Engaging with a landscape while travelling slowly takes many forms. It can be about sounds – the sound of a bird calling, the rustle of an animal in the bush, the gurgle of water, the call of a farmer rounding up cattle.
It can be about smells – the smell of summer rain, the smell of a bush in spring, the smell of eucalyptus leaves in the height of summer. It can be about feel – the cool of a microclimate that you ride through, the feel of a hill on your legs, the feel of the pack on your back or the paddles in your hand. And it can be about sight – seeing the stars in the night sky, the sunset, the rolling hills, the mist rising from the water early in the morning.
Of course, it is often all of these – an integration of senses embracing a scene that remains in our experiences, our memories and our thoughts.
There’s a significant difference between travelling through a landscape and travelling in a landscape. It’s amazing what difference one word makes.
For me, travelling in a landscape implies more than a focus on a destination – travelling to get somewhere. Travelling in a landscape implies destination and means are interconnected – the engagements of the landscape and its communities occur from beginning to end of time ‘away’.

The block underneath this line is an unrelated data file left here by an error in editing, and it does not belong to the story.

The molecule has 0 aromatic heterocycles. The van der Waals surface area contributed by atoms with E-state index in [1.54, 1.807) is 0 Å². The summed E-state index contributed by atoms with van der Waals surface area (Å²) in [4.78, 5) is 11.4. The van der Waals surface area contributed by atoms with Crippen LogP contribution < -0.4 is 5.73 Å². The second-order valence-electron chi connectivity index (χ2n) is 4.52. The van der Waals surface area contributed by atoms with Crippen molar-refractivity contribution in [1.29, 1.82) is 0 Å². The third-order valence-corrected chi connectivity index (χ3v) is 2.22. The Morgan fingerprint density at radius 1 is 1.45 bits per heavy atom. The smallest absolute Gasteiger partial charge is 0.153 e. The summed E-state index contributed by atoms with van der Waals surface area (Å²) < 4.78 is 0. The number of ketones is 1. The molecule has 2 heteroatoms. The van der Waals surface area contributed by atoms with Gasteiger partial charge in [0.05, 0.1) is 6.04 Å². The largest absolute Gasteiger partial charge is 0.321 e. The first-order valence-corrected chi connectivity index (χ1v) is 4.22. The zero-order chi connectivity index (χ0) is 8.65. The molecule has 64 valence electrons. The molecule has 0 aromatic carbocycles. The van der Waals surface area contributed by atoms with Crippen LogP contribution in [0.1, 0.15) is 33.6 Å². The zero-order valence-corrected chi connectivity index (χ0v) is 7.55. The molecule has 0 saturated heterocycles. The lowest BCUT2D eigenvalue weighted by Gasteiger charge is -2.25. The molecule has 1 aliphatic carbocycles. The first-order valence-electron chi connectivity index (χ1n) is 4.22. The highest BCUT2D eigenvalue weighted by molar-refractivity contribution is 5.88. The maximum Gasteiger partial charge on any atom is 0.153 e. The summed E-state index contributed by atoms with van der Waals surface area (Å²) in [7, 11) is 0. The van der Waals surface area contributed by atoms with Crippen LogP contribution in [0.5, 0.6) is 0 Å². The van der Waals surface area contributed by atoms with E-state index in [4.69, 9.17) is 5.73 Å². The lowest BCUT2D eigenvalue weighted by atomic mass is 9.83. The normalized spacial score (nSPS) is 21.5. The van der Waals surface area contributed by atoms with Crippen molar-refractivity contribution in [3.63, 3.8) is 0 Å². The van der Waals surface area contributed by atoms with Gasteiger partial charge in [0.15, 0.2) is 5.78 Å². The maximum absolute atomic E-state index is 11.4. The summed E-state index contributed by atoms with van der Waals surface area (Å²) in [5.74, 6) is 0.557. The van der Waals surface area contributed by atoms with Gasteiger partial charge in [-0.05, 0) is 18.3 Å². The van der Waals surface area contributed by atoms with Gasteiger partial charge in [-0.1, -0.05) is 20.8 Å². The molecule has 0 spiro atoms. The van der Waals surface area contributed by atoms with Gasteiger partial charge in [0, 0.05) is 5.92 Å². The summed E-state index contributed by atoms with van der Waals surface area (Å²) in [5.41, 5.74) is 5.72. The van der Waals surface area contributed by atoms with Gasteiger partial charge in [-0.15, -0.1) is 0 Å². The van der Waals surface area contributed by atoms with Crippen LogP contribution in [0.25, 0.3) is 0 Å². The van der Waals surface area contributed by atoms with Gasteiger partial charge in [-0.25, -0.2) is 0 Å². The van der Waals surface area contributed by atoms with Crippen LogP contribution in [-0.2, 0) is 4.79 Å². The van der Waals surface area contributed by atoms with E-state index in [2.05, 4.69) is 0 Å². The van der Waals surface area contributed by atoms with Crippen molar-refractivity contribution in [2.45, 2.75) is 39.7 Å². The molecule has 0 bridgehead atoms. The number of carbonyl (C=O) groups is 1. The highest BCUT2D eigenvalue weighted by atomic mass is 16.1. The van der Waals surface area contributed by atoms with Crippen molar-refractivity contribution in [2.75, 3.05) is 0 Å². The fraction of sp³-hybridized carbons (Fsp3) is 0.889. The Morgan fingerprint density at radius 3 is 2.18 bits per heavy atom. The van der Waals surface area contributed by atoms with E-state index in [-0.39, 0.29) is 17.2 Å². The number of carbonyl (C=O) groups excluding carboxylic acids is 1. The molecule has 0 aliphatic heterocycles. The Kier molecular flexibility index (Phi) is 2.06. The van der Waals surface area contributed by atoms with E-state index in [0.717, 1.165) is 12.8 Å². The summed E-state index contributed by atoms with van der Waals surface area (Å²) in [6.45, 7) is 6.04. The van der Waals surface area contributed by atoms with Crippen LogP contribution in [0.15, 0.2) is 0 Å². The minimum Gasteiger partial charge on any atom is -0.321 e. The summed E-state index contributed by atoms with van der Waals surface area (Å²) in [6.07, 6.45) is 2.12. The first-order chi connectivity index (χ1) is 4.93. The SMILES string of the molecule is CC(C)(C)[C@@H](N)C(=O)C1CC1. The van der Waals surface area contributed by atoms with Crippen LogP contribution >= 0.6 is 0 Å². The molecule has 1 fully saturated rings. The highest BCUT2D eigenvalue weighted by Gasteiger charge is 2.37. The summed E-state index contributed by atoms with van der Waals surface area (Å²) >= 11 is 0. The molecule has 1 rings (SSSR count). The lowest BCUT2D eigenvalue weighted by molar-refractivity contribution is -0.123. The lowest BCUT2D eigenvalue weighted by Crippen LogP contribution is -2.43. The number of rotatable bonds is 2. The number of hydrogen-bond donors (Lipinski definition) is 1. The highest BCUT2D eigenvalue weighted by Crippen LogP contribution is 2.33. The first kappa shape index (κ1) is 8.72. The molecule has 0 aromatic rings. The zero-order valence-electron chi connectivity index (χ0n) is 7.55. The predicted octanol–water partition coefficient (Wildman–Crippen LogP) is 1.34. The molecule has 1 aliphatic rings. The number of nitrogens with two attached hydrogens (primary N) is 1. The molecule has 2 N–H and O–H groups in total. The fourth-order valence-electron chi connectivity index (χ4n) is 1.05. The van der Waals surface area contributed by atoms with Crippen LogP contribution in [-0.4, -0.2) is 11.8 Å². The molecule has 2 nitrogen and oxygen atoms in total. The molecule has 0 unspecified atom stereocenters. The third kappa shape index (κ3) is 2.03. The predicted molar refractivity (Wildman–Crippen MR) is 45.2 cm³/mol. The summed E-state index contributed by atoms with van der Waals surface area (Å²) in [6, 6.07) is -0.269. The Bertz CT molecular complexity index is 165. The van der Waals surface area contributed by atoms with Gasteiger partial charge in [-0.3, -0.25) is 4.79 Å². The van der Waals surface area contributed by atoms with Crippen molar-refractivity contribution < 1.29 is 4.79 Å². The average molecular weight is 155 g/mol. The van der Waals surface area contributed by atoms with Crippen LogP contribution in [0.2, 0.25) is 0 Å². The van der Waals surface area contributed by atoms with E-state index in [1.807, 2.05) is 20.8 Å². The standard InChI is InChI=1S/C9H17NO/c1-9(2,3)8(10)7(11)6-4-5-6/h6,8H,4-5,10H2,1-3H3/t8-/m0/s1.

#LSTinlandscapes on Twitter or Instagram
It used to be that landscapes were understood as being shaped by natural processes – the actions of water, wind, ecological processes, geological processes. These ideas tended to downplay the human dimension – the ways communities, cultures and societies shape, and are shaped by, the landscapes where they live.
When we see landscapes as having these socio-cultural components, we see how people value landscapes – in cultural, social, economic and historical ways. This gives us a greater sense of the landscape as well as the ways we can develop our own attachments, meanings and engagements as we travel within them. This is the essence of LoST – travelling within landscapes rather than through them, understanding more about the ways local communities shape them and understanding more about our roles and contributions as travellers. Find more information by clicking on the landscape images at the left.